Are the vaccines from the different companies interchangeable?
No. You must get the same vaccine for both doses. The recommended timing for the second dose of Pfizer is 21 days after the first dose. For Moderna it’s 28 days. Only in extenuating circumstance does the CDC allow for the vaccines to be interchanged, but that is not the routine practice.
How effective are the current vaccines against the new strains/variants?
Pfizer and Moderna are both actively conducting studies on these new variants. Preliminary data suggests the UK variant is still susceptible to the vaccines. There is some concern that the South Africa strain may be less affected by the vaccines, but that information is still preliminary. Moderna is already working on an updated vaccine.
Should I get vaccinated if…
… I’m recovering from COVID-19? If so, how soon?
Yes! The CDC recommends deferring getting vaccinated until you’ve recovered from COVID and met all criteria for discontinuing isolation. This recommendation applies:
If you’ve become infected with COVID before receiving any vaccine doses
If you’ve become infected after the first dose but before getting the second dose
Current evidence suggests that reinfection is uncommon in the 90 days after initial infection. Therefore, you may delay vaccination until near the end of this period, if you desire.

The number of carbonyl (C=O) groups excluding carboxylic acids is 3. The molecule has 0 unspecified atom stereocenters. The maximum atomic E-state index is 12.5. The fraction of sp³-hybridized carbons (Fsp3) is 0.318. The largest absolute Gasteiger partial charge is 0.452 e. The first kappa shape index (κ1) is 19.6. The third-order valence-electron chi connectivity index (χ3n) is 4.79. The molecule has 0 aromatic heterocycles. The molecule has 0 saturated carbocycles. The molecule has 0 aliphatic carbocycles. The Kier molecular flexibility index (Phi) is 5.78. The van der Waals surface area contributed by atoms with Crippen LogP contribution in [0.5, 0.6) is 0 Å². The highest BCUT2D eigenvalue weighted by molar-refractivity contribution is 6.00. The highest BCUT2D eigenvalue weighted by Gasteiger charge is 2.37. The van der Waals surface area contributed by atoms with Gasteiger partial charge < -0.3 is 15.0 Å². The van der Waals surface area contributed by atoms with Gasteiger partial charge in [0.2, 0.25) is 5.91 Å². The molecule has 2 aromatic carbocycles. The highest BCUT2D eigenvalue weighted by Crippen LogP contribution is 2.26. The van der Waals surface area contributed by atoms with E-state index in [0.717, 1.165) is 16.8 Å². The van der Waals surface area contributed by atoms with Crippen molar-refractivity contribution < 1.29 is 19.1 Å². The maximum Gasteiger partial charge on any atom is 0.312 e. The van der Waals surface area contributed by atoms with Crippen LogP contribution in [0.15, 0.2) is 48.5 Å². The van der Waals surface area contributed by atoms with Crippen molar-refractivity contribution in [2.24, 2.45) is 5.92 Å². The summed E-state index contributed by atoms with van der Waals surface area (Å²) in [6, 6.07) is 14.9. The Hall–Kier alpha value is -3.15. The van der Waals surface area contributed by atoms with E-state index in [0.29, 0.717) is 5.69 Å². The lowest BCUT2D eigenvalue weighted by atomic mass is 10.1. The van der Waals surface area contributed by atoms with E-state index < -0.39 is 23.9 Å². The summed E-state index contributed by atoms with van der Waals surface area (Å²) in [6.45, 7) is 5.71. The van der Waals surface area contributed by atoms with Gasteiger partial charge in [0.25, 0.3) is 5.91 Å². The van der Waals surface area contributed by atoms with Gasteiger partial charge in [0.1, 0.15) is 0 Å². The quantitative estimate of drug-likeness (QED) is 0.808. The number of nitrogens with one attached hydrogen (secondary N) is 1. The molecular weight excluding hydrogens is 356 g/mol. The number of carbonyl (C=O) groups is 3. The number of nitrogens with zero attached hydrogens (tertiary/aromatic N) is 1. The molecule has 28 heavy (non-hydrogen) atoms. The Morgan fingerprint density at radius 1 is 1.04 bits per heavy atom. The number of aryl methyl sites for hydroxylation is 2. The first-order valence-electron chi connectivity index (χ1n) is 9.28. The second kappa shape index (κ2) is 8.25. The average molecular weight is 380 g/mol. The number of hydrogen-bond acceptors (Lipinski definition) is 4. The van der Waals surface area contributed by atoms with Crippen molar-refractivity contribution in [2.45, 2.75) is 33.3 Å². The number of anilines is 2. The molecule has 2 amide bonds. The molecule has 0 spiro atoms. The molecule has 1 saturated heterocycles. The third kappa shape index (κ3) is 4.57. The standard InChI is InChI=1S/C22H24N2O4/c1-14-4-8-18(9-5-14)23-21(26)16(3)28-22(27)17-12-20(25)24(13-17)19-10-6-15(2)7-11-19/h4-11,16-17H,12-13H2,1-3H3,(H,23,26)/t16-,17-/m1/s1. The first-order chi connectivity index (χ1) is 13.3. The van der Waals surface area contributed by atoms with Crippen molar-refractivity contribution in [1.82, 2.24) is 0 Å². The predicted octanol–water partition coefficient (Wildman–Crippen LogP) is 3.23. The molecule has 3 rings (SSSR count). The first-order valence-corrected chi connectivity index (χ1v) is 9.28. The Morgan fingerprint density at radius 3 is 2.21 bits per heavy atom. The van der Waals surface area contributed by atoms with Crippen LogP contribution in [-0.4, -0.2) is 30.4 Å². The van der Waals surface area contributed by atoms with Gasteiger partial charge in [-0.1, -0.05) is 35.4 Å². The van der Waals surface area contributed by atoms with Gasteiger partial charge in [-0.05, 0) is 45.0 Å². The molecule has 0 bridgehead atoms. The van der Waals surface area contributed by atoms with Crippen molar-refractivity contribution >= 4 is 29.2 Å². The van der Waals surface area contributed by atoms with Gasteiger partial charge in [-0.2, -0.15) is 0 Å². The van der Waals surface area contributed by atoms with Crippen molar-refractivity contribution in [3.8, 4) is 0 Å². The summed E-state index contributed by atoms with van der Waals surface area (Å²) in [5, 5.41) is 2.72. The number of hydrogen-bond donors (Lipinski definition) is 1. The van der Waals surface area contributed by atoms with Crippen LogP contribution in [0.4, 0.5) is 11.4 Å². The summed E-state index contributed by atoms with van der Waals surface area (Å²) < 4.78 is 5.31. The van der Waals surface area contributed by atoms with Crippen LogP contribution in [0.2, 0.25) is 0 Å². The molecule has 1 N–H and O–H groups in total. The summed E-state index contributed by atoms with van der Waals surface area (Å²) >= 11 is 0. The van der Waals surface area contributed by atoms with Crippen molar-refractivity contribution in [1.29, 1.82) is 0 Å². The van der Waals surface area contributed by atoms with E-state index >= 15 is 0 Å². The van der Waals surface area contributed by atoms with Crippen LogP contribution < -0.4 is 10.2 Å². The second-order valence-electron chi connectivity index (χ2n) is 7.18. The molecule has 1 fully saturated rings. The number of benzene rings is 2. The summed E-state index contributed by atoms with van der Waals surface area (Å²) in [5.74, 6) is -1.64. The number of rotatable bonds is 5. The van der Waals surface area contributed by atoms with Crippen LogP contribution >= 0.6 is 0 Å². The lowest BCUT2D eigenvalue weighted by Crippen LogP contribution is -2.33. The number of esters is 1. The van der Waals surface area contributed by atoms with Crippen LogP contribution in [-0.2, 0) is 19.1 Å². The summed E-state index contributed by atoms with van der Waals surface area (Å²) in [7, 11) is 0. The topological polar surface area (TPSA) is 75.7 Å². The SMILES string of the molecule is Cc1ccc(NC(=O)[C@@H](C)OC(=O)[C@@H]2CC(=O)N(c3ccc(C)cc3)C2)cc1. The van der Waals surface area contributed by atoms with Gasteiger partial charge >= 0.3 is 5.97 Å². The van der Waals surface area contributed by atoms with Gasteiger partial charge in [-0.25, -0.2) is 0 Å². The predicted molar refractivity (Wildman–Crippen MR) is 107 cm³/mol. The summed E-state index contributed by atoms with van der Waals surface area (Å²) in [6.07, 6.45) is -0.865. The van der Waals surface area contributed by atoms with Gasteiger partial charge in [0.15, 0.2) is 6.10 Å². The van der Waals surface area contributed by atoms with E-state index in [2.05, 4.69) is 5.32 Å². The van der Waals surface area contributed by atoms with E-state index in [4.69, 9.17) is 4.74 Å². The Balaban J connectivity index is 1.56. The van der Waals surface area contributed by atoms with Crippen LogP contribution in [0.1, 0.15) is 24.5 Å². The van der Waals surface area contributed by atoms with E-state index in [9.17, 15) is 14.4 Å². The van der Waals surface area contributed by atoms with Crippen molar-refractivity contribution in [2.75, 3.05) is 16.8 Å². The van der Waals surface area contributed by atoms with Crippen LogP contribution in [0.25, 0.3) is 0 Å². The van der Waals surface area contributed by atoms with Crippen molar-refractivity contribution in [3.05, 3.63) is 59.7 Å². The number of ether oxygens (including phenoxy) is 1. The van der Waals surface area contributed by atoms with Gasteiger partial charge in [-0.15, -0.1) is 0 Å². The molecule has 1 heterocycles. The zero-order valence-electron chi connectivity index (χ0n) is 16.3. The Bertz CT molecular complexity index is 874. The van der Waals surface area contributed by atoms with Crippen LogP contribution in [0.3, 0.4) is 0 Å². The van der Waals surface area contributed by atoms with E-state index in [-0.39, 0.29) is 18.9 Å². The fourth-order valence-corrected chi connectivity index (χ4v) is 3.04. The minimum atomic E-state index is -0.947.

… I’m pregnant, breastfeeding or trying to conceive?
The Society of Maternal Fetal Medicine has recommended that if you’re pregnant and/or breastfeeding, you should be offered the vaccine after a shared decision-making discussion with your obstetrician. We will require a note from your obstetrician before vaccination. And at this time there’s no information advising against receiving the vaccine if you’re trying to conceive.
… I have other medical issues, such as diabetes, high blood pressure, a compromised immune system, etc.?
The CDC suggests that adults of any age with certain underlying medical conditions are at increased risk of severe illness from contracting the virus. As long as you haven’t had a severe or immediate allergic reaction to any of the ingredients in the vaccine, you should receive it. The ingredients include Lipids, polyethylene glycol, dimyristoyl glycerol, cholesterol, 1,2-distearoyl-sn-glycero-3-phosphocholine, tromethamine, tromethamine hydrochloride, acetic acid, sodium acetate, and sucrose.
... I’ve had a COVID-19 exposure close to the time of my scheduled second dose?
If I’m supposed to quarantine, should I postpone my second dose? Will doing so negatively impact its effectiveness? You should be out of quarantine before getting the first or second dose. The current guidance from the CDC is that the vaccine series does not need to be restarted if you need to delay your second dose.
See the latest on how and where to get the vaccine